Personal and Partner Commitments Change Lives Through Technology
For partners trying to keep up with the high-pressure, day-to-day obligations of running the business, the good intentions of giving back to their community too often go unrealized.
Putting intent into action takes commitment from individuals, as well as support from partner leadership. But when those ingredients come together, partners can have a real impact on the lives of those in need.
Well-known to many in the Microsoft partner community though his lively presentations at the Worldwide Partner Conference (WPC) and other Microsoft events, Dux Raymond Sy, PMP and chief technology officer of AvePoint Inc., plays a different role for an audience half a world away. In December, Sy traveled to Kampala, Uganda, to kick off a long-term partnership helping young people build the digital skills that will allow them to participate in the tech revolution.
"I support a lot of charities and nonprofits -- it's just something I do with my family. In May 2016, a member of my church reached out to me about the school and orphanage we support," said Sy, who is also a Microsoft Regional Director and MVP. "The school essentially takes in street kids or just orphans, and they live there, they grow up there and they go to school there. There's about 1,800 kids there at any point in time."
The church was looking to Sy's professional experience to help design and implement a technology program that would better prepare kids for success after school. "It's not like these kids can afford to go to college, and their skills are not competitive," explained Sy. "Working with a couple of people, we raised funds to build a computer lab which we built when we were there. We put together a curriculum around cloud and Web, with the plan to train the trainer. We were looking to build an ongoing program."
Since his two weeks on site, Sy has continued to work with students he mentored as they keep the training program moving forward. The organizing team continues to add software access through the nonprofit licensing group TechSoup and promote Web-based training through Pluralsight.
"My next step is trying to figure out how to set up a virtual internship program. It's one thing that these kids learn, but the other thing is how can they get experience and practice?" said Sy. "I'm trying to figure out [how] we can tap into this big Microsoft partner network. Is there a possibility to do a virtual internship program, for example. Because over there, there's really not many partners we can connect these kids with."
Sy is not the only AvePoint employee to spend time and energy giving back to the community. Across the company's global offices, concerned employees are making a difference. "In Jersey City, for instance, there's a Salvation Army daycare after-school program held at least once a quarter. We send folks out there to help students with their homework and more," said Franklin Teagle, director of communications for AvePoint. "Other causes, like soup kitchens in Australia, are how our teams around the world spend time volunteering to help out the community."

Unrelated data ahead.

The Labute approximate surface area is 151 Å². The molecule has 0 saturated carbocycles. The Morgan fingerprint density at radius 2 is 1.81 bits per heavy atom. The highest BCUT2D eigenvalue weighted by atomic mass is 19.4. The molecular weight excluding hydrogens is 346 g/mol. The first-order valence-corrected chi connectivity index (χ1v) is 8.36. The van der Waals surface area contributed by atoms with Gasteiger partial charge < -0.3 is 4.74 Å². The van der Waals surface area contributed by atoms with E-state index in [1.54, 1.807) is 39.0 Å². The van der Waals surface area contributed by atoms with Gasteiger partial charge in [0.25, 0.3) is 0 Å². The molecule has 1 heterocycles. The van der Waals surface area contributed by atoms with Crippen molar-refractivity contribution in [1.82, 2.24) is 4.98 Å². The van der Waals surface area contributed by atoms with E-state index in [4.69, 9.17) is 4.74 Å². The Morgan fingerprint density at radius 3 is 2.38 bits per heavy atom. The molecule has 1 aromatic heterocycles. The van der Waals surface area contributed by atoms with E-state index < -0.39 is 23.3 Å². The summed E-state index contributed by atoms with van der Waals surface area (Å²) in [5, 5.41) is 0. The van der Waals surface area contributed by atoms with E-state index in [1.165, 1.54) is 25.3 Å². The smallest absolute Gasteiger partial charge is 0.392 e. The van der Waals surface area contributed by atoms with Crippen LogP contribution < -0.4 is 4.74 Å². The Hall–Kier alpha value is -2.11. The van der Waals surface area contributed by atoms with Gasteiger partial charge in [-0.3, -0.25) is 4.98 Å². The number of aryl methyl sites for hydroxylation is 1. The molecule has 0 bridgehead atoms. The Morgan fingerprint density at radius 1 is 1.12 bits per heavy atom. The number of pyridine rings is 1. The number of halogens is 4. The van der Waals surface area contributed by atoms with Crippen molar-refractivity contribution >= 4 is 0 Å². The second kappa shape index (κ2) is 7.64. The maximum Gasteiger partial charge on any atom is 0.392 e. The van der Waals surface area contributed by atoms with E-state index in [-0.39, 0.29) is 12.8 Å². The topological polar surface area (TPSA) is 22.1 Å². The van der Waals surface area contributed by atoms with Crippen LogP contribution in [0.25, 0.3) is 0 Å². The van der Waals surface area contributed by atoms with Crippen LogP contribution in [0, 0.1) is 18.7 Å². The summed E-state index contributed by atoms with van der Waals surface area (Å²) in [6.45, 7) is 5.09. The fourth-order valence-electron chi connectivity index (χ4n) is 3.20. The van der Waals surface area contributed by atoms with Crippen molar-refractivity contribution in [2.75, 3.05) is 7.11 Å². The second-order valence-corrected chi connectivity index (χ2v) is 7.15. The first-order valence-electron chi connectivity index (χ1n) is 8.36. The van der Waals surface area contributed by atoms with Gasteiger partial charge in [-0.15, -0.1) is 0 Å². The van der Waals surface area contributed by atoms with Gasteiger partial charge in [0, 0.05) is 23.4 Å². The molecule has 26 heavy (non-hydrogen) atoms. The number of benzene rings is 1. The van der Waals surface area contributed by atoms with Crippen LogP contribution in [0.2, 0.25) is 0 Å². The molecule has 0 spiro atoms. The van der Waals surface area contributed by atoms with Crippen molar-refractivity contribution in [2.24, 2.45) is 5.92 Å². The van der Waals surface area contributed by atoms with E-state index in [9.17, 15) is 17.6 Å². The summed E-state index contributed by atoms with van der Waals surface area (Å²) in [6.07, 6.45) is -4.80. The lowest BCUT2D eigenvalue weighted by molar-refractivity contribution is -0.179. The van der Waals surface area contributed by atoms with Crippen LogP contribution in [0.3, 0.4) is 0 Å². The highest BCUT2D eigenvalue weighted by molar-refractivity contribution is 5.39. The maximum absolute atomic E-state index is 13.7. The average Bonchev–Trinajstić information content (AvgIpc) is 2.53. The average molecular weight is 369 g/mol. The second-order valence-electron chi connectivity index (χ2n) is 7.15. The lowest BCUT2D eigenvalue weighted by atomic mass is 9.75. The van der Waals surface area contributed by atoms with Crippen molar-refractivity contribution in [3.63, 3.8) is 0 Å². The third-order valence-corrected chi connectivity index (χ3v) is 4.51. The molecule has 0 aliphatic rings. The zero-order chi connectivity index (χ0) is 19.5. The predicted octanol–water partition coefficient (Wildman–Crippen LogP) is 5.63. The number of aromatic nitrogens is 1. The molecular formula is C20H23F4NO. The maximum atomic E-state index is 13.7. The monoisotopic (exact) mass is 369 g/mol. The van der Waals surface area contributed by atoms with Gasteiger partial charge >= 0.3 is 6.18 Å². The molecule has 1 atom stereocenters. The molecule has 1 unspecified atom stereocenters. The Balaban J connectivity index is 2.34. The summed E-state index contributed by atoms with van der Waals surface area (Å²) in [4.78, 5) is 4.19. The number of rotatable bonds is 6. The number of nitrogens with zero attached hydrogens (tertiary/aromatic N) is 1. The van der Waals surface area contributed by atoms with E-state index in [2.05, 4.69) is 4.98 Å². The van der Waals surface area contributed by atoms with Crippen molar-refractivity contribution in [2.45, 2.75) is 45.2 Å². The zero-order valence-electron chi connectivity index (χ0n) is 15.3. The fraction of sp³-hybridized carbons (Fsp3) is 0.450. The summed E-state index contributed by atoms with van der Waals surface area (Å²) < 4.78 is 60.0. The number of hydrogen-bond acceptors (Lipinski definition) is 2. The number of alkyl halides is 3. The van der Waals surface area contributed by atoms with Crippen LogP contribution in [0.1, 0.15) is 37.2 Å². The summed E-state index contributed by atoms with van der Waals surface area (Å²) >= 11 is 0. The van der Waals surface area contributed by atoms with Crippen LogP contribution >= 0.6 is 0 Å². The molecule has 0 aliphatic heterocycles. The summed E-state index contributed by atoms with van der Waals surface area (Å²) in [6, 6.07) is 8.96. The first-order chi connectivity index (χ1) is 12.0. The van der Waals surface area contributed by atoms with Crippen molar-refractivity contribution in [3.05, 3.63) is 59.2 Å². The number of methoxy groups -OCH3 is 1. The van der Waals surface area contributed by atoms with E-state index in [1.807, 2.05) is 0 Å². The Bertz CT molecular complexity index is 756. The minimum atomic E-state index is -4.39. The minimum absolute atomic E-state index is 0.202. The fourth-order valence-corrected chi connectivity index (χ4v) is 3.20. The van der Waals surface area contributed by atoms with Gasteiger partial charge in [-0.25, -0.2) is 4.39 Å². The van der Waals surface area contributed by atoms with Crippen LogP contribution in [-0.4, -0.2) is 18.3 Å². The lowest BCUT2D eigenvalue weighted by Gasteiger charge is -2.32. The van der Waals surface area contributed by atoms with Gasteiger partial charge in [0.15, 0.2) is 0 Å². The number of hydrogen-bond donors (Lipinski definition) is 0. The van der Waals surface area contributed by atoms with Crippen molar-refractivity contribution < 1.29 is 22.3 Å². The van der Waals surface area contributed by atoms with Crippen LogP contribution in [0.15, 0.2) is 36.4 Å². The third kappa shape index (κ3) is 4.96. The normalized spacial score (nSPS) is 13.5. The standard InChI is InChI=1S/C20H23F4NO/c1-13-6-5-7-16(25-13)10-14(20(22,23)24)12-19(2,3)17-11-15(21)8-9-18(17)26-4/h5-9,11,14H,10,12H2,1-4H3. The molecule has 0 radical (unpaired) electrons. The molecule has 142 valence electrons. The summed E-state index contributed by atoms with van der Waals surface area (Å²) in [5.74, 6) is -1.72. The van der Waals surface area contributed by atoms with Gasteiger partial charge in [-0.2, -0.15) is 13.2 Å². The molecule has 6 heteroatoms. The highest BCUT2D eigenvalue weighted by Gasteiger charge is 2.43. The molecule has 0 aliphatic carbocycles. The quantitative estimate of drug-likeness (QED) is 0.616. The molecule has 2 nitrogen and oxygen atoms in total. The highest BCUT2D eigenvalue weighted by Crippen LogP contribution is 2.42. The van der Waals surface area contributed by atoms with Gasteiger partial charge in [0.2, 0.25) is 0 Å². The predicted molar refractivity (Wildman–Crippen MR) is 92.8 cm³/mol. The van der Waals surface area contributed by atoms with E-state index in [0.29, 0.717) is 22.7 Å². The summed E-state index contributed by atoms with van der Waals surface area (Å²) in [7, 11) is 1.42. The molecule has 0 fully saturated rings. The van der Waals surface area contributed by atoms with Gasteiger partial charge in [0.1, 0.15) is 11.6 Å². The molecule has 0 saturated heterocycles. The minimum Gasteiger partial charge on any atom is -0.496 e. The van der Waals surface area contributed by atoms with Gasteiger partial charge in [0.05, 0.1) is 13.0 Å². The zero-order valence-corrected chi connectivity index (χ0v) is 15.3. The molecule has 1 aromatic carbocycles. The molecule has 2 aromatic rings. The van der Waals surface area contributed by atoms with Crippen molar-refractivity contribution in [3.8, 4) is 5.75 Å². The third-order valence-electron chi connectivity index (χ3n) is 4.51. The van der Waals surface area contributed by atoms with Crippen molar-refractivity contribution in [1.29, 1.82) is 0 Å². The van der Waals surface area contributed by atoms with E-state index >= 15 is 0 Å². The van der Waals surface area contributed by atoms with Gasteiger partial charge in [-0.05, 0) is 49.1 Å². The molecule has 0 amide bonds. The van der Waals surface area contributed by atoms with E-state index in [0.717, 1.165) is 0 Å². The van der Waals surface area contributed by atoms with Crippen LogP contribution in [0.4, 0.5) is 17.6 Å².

In response to these employee volunteer efforts, AvePoint has begun to take steps to formalize and expand its support of community enrichment work. "In a big, global and diverse organization like ours, you have all kinds of people interested in all different types of causes that are near and dear to their hearts," explained Teagle. "In addition to the outreach events we're doing in groups across the different offices, individuals have the opportunity once per quarter to use paid time-off hours to go and volunteer with a cause that is important to them. It's important to us as a company, and it's important to our employees to be able to have that time to contribute to the causes that resonate with them."
The recently launched AvePoint Philanthropy site describes the three pillars of the company's mission to impact humanity and drive change through technology, community and education. "We give away our technology to qualified nonprofits through TechSoup," explained Sy. "We provide education similar to what I did but on a regular basis or through different teams around the world. We do hour of code, at the very least. And we support our community."
Like many people who immerse themselves in another culture and share their knowledge, Sy learned far more than expected through his Uganda experience. His blog post, "Five Inspiring Lessons I Learned About Life (and Business) from Teaching in Uganda," is an eye-opening read.
"I think every partner, no matter how large or how small, can think in terms of how we're now in a world where everybody's connected. Especially as representatives of technology, the great enabler, that allows us to build our own businesses and careers and opportunities," said Sy. "Technology is also a great enabler for other people. We have the capacity to teach people how to use technology as a way for them to progress and improve their lives."
Working together, partner leaders and employees can make good on their intentions to give back to the community and advance the lives of others. Isn't it time to take those next steps to identify the causes that connect with your team and commit to get involved?
How are you giving back to the community? Send me a note and let's share your story.
Posted by Barb Levisay on March 09, 2017